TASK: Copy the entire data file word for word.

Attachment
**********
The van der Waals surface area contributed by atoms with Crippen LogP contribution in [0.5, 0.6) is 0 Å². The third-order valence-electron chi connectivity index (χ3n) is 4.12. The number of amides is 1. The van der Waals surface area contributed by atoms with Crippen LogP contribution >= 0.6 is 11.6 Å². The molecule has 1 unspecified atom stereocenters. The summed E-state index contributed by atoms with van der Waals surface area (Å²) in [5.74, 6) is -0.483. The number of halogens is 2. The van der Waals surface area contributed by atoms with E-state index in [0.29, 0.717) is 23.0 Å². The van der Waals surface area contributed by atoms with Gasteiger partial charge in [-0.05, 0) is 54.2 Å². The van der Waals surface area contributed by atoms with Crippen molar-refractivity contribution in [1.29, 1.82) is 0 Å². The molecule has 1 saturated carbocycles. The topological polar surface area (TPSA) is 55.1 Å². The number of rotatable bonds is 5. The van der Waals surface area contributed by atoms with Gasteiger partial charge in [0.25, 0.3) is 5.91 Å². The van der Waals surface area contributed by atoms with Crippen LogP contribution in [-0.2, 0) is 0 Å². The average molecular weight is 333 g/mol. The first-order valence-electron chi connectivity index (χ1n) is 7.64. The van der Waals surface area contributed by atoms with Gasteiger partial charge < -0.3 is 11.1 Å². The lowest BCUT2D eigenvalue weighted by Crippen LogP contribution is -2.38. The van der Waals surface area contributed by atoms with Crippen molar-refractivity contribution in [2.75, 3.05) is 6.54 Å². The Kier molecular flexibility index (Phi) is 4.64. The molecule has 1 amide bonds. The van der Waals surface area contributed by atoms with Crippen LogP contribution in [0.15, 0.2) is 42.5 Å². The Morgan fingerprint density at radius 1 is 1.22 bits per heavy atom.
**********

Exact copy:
The van der Waals surface area contributed by atoms with Crippen LogP contribution in [0.5, 0.6) is 0 Å². The third-order valence-electron chi connectivity index (χ3n) is 4.12. The number of amides is 1. The van der Waals surface area contributed by atoms with Crippen LogP contribution >= 0.6 is 11.6 Å². The molecule has 1 unspecified atom stereocenters. The summed E-state index contributed by atoms with van der Waals surface area (Å²) in [5.74, 6) is -0.483. The number of halogens is 2. The van der Waals surface area contributed by atoms with E-state index in [0.29, 0.717) is 23.0 Å². The van der Waals surface area contributed by atoms with Gasteiger partial charge in [-0.05, 0) is 54.2 Å². The van der Waals surface area contributed by atoms with Crippen molar-refractivity contribution in [1.29, 1.82) is 0 Å². The molecule has 1 saturated carbocycles. The topological polar surface area (TPSA) is 55.1 Å². The number of rotatable bonds is 5. The van der Waals surface area contributed by atoms with Gasteiger partial charge in [0.25, 0.3) is 5.91 Å². The van der Waals surface area contributed by atoms with Crippen LogP contribution in [-0.2, 0) is 0 Å². The average molecular weight is 333 g/mol. The first-order valence-electron chi connectivity index (χ1n) is 7.64. The van der Waals surface area contributed by atoms with Gasteiger partial charge < -0.3 is 11.1 Å². The lowest BCUT2D eigenvalue weighted by Crippen LogP contribution is -2.38. The van der Waals surface area contributed by atoms with Crippen molar-refractivity contribution in [2.75, 3.05) is 6.54 Å². The Kier molecular flexibility index (Phi) is 4.64. The molecule has 1 amide bonds. The van der Waals surface area contributed by atoms with Crippen LogP contribution in [0.15, 0.2) is 42.5 Å². The Morgan fingerprint density at radius 1 is 1.22 bits per heavy atom.